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REVIEW: Middle-Earth: Shadow of War

Shadow of Mordor was one of the better games of 2014, pushing its way into many top 10 and top 5 lists. So when Shadow of War, the sequel, was announced, it soon became incredibly anticipated. Lets see if it lives up to the shadow of its predecessor.


Leading up to the release of the game, storm clouds appeared in the shape of two words. Micro-Transactions. The game isn’t flooded with adverts for them and you’re not pushed to use them at all, to the point that during my game time, I did not even consider using one. However as a game that is 95% single player (to the point that the online play is essentially non-existent), the inclusion is a very questionable one.

But at the end of the day, does any of that matter? Well it's time to find out. The game boots up with a re-cap of the previous game, which is somehow manages to do quite fluidly and without giving too much away if you hadn't played it. You're thrown into the tutorial which shows off the standard 'Batman-esc' combat of the previous game that we've all come to enjoy from these open world brawlers. Straight off the bat, it feels very similar to the initial title, which is an issue that drags throughout the whole game. Within act one, those who have played the original title feel a little empty as alot of what was enjoyable in the first title (having a nemesis, controlling the horde) is not accessible, which results in a standard slog of fighting and stealth for the initial title.

However as you finish the (thankfully) short first act, the game opens up. New regions and new things to do. It's time to start building your army, by dominating orcs and converting them to follow the bright lord. The previous system seems to have had an absurd amount of work and tweaking to it, but the highlight now is the Fortress' and the having to conquer them. As you travel through the regions, you come across these giant areas, surrounded in tall walls and flooded with enemies. And what else is there to do, but to claim them as your own. Which is exactly what you do, by commanding hordes of orcs at your side, customising the attack by picking leaders, upgrades to their orcs and then finally taking part in the final battle. Having to control various points around the map until finally baiting out the Warchiefs, which but up one hell of a fight. This is what kept the game fresh and entertaining.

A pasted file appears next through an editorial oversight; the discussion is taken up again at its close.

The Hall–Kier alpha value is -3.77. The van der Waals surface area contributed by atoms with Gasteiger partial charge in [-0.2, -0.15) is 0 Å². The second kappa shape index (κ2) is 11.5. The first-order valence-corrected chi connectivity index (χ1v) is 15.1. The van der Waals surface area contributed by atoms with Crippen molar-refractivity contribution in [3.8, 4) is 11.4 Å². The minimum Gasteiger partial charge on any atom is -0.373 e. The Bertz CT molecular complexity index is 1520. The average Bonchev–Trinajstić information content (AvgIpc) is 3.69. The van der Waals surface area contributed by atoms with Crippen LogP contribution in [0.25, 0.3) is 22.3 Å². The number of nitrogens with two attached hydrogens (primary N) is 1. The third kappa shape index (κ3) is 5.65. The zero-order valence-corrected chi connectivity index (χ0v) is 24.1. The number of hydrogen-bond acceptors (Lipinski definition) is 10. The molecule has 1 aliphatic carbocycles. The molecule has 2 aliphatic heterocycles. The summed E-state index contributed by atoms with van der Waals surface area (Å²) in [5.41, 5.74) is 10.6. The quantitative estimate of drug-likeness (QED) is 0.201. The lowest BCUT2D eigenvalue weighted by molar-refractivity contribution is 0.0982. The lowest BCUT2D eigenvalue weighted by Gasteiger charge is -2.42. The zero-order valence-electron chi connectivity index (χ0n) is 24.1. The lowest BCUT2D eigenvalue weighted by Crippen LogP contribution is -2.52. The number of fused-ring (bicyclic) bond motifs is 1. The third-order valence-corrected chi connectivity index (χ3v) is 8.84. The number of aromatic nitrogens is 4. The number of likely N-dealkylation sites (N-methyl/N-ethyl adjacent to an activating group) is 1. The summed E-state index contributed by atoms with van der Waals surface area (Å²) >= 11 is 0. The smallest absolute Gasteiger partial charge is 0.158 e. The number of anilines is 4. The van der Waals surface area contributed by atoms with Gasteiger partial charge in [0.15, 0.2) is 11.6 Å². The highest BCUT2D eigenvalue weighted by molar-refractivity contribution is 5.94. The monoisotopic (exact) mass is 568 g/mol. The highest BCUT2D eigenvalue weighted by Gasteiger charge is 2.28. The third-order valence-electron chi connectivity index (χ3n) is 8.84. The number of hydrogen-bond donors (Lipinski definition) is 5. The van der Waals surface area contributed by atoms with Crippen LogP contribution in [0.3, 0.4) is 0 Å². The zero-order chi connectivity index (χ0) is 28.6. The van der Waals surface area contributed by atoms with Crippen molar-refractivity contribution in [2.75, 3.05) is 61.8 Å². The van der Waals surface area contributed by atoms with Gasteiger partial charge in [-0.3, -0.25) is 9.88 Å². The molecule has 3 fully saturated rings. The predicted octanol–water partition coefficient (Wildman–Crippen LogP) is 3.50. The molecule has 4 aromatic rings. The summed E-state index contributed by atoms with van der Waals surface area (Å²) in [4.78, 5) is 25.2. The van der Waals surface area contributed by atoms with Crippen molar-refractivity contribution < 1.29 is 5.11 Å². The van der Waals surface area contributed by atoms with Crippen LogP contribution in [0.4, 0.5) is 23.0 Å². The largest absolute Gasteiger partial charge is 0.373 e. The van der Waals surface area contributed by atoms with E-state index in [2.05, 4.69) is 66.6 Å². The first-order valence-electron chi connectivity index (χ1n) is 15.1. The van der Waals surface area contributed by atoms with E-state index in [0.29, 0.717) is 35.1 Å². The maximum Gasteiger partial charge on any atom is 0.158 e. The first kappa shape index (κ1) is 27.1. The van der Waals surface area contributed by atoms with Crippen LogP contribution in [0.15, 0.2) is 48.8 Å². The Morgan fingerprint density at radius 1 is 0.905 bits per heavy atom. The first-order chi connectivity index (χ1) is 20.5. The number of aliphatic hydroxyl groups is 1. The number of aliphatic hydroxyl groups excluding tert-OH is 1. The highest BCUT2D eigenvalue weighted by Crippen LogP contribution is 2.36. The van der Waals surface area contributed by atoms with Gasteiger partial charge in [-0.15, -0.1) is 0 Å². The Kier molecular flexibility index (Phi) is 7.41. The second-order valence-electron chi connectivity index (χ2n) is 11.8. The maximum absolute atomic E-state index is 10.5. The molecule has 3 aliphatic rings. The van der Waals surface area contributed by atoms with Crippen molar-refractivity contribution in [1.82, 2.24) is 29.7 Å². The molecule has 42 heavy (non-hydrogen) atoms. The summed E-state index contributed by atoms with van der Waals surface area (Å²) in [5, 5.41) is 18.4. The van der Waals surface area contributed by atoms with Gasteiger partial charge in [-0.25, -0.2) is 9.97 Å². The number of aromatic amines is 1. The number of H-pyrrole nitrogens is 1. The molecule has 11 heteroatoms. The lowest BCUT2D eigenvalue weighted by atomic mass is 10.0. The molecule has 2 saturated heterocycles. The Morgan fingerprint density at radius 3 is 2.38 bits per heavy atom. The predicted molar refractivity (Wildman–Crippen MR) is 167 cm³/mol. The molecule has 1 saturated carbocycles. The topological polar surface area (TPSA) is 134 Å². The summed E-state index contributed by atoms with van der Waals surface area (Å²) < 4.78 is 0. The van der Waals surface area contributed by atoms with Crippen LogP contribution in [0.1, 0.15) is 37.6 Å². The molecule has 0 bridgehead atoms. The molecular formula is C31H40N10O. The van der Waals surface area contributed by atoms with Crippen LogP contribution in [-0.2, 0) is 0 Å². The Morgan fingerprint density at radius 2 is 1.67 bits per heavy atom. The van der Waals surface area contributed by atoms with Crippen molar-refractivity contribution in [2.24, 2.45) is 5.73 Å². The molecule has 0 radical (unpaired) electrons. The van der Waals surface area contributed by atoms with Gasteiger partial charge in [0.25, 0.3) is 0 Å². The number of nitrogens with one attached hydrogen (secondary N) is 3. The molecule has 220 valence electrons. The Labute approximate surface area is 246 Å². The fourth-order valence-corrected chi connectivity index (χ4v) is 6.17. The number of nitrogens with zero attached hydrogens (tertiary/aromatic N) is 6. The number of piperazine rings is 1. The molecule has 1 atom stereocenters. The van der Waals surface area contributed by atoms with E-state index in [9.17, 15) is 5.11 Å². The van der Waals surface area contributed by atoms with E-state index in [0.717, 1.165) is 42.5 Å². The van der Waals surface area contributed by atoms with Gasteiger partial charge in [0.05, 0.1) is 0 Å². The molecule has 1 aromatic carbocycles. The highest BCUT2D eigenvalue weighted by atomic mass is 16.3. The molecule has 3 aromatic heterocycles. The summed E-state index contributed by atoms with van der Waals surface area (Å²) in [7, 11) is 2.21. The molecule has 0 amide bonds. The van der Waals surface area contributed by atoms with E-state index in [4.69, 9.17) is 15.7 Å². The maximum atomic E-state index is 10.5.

Sadly, this is not the same for the story. The previous title felt very heavy, focusing on the loss of family and arced into a great episode of revenge and redemption. However this time around it feels quite forced and the story missions are quite repetitive. There are some great character moments however, especially between the main three, Talion, Celebrimbor and Shelob.

What has to be highlighted, similar to SoM, is the detailing and commitment to the orcs. How Monolith managed to fit the amount of voice work, orc models and more onto the disc evades me. Never once did I feel like I'd seen an orc that was similar to any other, every piece of interaction with the player was different and it all linked with the strengths/weakness', the character models of the orcs and even the way they fought the battles. This is a level of detail on par, if not better, that Witcher 3.

Shadow of War is a sequel, and it's difficult in my eyes to say whether or not it has suffered with sequelitus. There is a part of me that leans towards saying it does, with its slow and drudged story, but then I think back to the fact I've put well over 15 hours into it already and keep wanting to go back to it. Yes, it's repetitive, but almost in a way that anyone can enjoy. If you enjoyed the first, you'll enjoy this. If you never played the Shadow of Mordor, play that first, then pick this up. Monolith and WB haven't peaked yet in my opinion, but they didn't drop here. A solid continuation on par with the first. 7/10.

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